This post originally appeared on WhatsNext
Tuesday, January 6, 2015
CES attracts 150,000 visitors (all looking for the same cabs so I’m willing to bet that Uber is not going to work as well), occupies 2,000,000 sq ft of space (35 football fields - American or the rest of the world soccer) and includes 3,500 companies
This year the DigitalHealthCES meeting runs concurrently and I believe is in its 4th year. Further evidence of the merger of health, consumer and the engaged patient equipped with mobile technology and wearables.
As my friend John Lynn said in his post Initial CES 2015 Observations. He sees the top trends as
- 3D Printers
- Drones, and
The first two not closely linked to healthcare (except perhaps this recent recent student suggestion of an Ambulance drone to deliver help to heart attack victims).
Wearables are front and center and John cites the Amstrip company with a band aid style monitoring concept. I expect clothing and in particular sports to lead this charge with the initial interest in optimizing training and athletic performance as we saw from the World Cup last year and the miCoach system from Adidas that was in use by the winners Germany.
Needless to say others are joining the fray with clothing brands such as Asics, Under Armour and Ralph Lauren now offering clothes to monitor all sorts of parameters
This year may see the emergence of more from the Internet of Things (IoT) - or the new term the Internet of Everything (IoE).
Everything connected and controlled through a consumer friendly hub which will include the wearable and monitoring concepts.
This is as simple as ceiling fans and cooling systems and thermostats but with healthcare making this even more interesting and the learning potential of these intelligent systems and their Artificial Intelligence offering insights into our lives to help turn unhealthy behaviors and activities into healthy choices.
So much of our healthcare expenditure is related to chronic care management, imagine the impact this level of synergy and motivation will have on driving a healthier population while reducing cost.
I’m ready, are you?
Wednesday, November 12, 2014
This is an exciting time for mobile devices and while we know there is a discrepancy in the accessibility of mobile technology (I’ll be participating on the panel Bridging the Patient Digital Divide) some of this divide in access can be linked to the complexity of this technology.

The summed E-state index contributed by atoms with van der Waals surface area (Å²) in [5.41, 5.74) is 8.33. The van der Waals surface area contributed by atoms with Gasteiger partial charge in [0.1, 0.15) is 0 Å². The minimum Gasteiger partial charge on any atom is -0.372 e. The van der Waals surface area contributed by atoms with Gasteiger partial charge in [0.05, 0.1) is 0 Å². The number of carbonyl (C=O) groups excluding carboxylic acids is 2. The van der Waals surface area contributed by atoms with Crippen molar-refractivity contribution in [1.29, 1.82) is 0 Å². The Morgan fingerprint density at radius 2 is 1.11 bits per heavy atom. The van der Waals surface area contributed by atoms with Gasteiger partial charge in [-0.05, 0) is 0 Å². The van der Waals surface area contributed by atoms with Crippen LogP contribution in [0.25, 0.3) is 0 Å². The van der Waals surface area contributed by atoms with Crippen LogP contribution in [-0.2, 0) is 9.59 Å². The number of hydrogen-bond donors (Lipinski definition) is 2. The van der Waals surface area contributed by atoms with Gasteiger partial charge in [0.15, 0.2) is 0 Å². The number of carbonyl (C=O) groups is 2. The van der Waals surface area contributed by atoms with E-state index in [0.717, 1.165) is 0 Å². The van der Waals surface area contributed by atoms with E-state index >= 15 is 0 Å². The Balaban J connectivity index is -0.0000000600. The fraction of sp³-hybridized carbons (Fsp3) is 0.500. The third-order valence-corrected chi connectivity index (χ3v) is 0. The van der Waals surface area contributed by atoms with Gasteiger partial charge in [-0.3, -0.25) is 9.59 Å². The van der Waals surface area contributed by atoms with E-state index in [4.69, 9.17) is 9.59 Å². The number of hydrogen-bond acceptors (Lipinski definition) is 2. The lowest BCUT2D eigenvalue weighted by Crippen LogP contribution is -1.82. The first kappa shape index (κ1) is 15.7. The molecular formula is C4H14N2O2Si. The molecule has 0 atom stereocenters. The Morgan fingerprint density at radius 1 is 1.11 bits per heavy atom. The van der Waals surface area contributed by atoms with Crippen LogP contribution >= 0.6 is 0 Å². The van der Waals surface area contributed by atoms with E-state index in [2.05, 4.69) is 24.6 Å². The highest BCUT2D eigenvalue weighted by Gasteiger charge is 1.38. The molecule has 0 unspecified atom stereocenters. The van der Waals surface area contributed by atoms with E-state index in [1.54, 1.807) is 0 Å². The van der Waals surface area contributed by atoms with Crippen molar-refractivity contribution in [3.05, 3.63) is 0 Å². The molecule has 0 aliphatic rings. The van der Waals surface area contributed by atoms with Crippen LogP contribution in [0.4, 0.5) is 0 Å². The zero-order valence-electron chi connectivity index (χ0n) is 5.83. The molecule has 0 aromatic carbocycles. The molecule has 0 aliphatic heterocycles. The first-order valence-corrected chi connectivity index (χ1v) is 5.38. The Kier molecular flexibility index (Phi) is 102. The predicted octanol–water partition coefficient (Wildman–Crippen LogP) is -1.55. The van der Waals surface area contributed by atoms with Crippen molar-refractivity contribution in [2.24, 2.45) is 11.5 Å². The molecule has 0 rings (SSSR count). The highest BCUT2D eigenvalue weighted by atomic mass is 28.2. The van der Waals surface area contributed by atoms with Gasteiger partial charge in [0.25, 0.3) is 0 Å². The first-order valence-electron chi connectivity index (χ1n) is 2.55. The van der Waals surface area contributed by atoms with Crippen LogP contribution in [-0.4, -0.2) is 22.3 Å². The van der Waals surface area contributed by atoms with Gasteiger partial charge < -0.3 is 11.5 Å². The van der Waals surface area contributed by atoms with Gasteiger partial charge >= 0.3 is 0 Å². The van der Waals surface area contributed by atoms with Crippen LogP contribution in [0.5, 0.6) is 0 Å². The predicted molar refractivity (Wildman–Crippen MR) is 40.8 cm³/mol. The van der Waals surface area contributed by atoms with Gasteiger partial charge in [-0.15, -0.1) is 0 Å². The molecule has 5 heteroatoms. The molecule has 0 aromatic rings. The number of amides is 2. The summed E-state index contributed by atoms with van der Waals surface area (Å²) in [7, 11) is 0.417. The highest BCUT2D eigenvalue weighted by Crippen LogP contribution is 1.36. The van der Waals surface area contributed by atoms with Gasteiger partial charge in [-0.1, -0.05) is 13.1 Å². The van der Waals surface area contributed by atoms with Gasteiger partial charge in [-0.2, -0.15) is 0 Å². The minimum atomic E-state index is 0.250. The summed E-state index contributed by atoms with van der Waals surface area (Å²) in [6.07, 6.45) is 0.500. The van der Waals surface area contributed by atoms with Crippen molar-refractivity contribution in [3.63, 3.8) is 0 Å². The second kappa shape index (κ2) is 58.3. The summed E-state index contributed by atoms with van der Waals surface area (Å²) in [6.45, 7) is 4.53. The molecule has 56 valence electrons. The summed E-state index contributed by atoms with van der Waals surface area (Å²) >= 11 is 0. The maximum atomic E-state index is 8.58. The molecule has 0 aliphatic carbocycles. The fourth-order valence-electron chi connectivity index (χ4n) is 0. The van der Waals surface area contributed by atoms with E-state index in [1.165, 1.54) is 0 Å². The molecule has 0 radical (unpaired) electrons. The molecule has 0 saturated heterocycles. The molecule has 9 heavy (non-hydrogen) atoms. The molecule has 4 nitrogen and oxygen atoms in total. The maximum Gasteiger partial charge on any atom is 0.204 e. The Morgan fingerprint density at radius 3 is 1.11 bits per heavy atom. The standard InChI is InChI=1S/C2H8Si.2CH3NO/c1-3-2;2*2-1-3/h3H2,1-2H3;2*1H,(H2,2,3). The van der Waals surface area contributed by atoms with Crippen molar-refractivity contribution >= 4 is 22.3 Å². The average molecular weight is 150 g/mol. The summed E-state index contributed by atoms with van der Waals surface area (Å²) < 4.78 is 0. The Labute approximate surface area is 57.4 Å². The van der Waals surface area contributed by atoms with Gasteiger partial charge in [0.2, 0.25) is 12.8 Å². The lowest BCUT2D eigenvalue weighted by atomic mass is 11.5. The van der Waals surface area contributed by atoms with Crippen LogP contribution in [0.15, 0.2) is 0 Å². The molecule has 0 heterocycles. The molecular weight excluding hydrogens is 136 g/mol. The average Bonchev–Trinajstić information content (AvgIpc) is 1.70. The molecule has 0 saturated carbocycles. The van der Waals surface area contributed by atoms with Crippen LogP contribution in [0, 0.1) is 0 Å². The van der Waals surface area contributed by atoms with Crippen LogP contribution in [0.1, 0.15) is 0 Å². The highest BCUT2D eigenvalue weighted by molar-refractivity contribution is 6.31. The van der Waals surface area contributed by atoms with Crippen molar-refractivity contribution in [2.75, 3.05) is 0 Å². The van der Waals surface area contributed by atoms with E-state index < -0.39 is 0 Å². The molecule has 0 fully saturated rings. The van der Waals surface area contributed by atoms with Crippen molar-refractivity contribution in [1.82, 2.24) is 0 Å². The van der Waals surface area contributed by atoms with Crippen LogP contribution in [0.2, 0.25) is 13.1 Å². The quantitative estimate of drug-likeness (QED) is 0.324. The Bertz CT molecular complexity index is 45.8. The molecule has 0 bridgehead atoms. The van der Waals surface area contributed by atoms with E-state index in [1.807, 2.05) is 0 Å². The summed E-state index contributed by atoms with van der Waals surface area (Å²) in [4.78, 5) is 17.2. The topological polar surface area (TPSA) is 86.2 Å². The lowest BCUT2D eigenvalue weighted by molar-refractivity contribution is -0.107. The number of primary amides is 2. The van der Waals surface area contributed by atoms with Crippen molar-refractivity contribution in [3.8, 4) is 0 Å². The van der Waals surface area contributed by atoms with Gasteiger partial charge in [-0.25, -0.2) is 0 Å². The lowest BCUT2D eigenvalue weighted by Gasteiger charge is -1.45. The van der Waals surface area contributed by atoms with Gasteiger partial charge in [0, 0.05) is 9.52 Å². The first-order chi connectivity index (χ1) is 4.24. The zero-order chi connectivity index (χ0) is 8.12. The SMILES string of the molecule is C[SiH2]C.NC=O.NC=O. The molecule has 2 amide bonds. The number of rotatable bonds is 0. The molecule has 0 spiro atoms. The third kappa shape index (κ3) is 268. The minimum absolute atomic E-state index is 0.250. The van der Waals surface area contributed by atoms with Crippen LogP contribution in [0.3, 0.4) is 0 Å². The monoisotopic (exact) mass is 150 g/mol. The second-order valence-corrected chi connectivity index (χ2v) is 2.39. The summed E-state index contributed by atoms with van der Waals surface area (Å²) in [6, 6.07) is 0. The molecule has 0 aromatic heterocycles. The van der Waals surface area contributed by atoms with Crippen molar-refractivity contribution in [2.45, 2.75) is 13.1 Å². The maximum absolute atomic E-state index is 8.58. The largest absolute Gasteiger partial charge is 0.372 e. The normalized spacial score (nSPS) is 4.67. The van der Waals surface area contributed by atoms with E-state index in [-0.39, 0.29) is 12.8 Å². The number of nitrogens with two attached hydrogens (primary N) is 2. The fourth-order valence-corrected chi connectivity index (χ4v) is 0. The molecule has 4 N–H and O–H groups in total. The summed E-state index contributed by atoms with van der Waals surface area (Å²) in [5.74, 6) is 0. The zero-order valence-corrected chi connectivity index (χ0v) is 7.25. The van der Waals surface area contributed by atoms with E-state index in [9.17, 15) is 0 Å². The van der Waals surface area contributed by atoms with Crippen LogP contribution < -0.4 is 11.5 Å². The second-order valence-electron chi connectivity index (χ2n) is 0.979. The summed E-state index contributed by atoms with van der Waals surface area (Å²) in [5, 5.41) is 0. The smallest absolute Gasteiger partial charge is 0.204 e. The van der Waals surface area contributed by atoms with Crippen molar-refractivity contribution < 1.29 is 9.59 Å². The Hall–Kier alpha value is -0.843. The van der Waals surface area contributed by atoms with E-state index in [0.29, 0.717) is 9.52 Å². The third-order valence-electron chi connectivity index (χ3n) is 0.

With ubiquitous technology comes ubiquitous complexity - adn this is especially true for doctors who face challenging User Interfaces - captured here in this post: How Bad UX Killed Jenny. As doctors we feel we are loosing touch with the Art of Medicine
Which for many of us was the reason we started on the journey to being a healer. Physicians don’t go to medical school because they want to document and code clinical information. Doctors choose their path because of their compassion and desire to deliver care to patients in need. There are increasing physician frustrations with technology and their struggle to keep the focus on patients and not data entry.
Medicine is part science, part art. The relationship between physicians and patients is at the core of healing. This begins with hearing and understanding but is followed by focusing on the patient not the technology. I will be presenting our prototype “Florence” that combines artificial intelligence and speech recognition to offer innovative new speech technologies that help capture and understand not just what the clinician says but what they mean. With new tools that speech enabled systems we simplify access and empower clinicians to capture information and thoughts as they occur. Through the innovative use of natural language tools, context awareness and the generation of high-value clinically actionable medical information clinical systems become efficiently integrated into care delivery process offering the opportunity for doctors to return to the Art of Medicine and focus on the patient.
Here’s a video showing off Florence
Tuesday, November 11, 2014
Melody Smith Jones
The session was put together by Melody to take on the oft talked about but perhaps poorly understood “Digital Divide”. Patients spend less than 1% of their time with doctors - the balance of our time represents (lost) opportunity to interact with people helping them live fulfilling healthy lives and making the best possible choices.
On average, patients only spend 1% of their time in the clinical care setting. Traditional medicine has focused upon patient engagement during that eight minute doctor visit. Yet, it is the other 99% of the time, when patients are at home, at work, at school, and in their communities that matters most. It is outreach to patients while they are living, working, and playing that determines how their overall wellness is managed.We have seen a plethora of technologies that attempt to address this area with everything from diet and fitness apps to specific applications designed to address long term health issues.